- An official meeting discussed provision for including virtual assets in AML regulation.
- Using virtual currencies for money laundering has become mainstream.
- It comes as China’s public security bureau cracks down on cybercrime gangs in China and Southeast Asia.
- China, led by Xi Jinping, has banned crypto since 2021.
China’s Ministry of Public Security has been rounding up participants in crypto money laundering rings and scam compound operators across China and Southeast Asia.
Now, the country’s anti-money laundering regulations, or AML, are starting to catch up.
An executive meeting of the State Council late last month chaired by Prime Minister Li Qiang discussed including provisions for virtual assets to update its AML regulations. The updates are expected to go into effect in 2025.
The regulations haven’t undergone significant changes since 2007. Still, revisions have been in the works since 2021, with one draft currently available to the public that doesn’t include crypto. The new draft expected later this year should cover crypto.
It comes as one executive meeting participant, Peking University Law School professor Wang Xin, acknowledged that the use of virtual assets for money laundering had become a mainstream trend — despite the 2021 ban on crypto in the country.
According to Chao Xi, professor and outstanding fellow of the Faculty of Law at the Chinese University of Hong Kong, reports from Chinese official media indicate that momentum is building for the revisions.
While the scope of the legislation isn’t yet clear, he told DL News via email that “there is a pressing need for more clarity to ensure legal certainty and predictability.”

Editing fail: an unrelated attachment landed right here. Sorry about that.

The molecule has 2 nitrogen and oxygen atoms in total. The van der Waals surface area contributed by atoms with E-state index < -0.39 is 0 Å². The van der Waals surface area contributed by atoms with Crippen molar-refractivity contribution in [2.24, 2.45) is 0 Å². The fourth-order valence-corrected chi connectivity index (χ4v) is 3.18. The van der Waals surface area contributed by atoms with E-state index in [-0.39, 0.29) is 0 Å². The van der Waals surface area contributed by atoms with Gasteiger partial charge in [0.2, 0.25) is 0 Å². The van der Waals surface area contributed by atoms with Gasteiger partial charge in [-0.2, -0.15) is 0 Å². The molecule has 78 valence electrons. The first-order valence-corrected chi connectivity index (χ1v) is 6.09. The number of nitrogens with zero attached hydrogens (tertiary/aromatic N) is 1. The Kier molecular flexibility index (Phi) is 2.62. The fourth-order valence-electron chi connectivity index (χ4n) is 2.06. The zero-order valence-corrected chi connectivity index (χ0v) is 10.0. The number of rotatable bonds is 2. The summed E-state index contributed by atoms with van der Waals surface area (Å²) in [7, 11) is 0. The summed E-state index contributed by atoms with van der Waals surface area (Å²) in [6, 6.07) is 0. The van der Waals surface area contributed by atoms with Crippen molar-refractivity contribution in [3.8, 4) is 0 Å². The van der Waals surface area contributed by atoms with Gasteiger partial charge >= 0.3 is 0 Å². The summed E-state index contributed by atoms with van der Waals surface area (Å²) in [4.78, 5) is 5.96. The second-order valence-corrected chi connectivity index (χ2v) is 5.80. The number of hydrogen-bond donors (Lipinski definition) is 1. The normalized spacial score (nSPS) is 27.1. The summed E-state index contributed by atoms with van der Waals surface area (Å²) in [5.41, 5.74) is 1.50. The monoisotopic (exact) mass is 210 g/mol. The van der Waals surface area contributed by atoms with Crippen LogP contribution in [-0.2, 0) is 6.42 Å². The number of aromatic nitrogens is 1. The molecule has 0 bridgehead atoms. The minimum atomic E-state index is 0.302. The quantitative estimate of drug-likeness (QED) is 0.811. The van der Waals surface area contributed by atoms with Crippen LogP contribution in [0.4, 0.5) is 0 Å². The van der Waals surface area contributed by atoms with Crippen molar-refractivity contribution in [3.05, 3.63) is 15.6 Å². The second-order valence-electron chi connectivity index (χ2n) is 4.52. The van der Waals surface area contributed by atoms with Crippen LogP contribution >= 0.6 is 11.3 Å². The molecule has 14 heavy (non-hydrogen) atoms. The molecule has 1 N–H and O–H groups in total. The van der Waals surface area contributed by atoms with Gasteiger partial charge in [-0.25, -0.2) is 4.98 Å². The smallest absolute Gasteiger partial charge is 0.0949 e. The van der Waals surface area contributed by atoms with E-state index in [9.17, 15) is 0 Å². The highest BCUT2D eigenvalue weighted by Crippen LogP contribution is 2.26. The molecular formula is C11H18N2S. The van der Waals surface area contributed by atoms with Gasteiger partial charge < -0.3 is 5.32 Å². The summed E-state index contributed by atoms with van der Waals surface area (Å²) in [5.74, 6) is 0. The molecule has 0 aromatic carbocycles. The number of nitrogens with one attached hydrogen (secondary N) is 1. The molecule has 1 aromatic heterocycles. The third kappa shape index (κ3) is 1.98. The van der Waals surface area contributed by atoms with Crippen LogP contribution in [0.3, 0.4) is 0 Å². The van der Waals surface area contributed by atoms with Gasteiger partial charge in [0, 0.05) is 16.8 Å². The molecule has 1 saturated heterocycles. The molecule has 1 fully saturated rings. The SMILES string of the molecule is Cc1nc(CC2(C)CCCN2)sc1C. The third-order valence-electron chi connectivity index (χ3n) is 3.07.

Many other countries have already adopted crypto-focused AML regulations. The Financial Action Task Force virtual asset Travel Rule requires businesses that conduct crypto-related transactions to share certain details about transactions exceeding a certain amount to prevent money laundering and illicit activities.
On a national level, FATF recommends that countries understand the money laundering and terrorist financing risks the sector faces, licence or register virtual asset service providers and supervise the sector in the same way governments supervise other financial institutions.
“With the prevailing crypto ban, we can expect any new rules to focus on stamping out financial activities with a crypto nexus,” Angela Ang, senior policy adviser at TRM Labs, told DL News.
China is in an unusual situation in that it is regulating something it has effectively banned. It’s a tacit acknowledgement that this ban has not been effective.
A report from the UN last month highlighted the use of crypto, particularly stablecoins, in money laundering. They have been adopted by gambling and fraud syndicates in Southeast Asia, where schemes are run by Chinese citizens who moved operations to the region after a crackdown on gambling in China and Macau.
In 2019, China launched Operation Chain Break to try and prevent the outflow of $157 billion in criminal proceeds from China generated by illegal gambling, pig butchering, and other activities.
It launched large-scale raids on operations across the country and abroad, including in Cambodia and Myanmar.
On January 30, the latter handed back 10 Chinese citizens, including six suspected leaders of telecom fraud gangs operating in the Kokang region.
The Ministry of Public Security said that more than 44,000 suspects have been returned to China from Myanmar, including almost 3,000 people considered fugitives.
The UN estimates about 220,000 people are working against their will at fraud compounds in Myanmar and Cambodia, many of whom were lured to the region by promises of legitimate jobs.
As such, for many the prospect of legislation in China is a positive move, according to Desmond Yong, founder of Singapore-based compliance and regulation consulting firm Meta Alpha.
“Given the borderless nature of cryptocurrency, it is a welcoming move to strengthen the AML regulations to combat any bad actors from leveraging the borderless nature of cryptocurrencies for illicit activities,” he told DL News.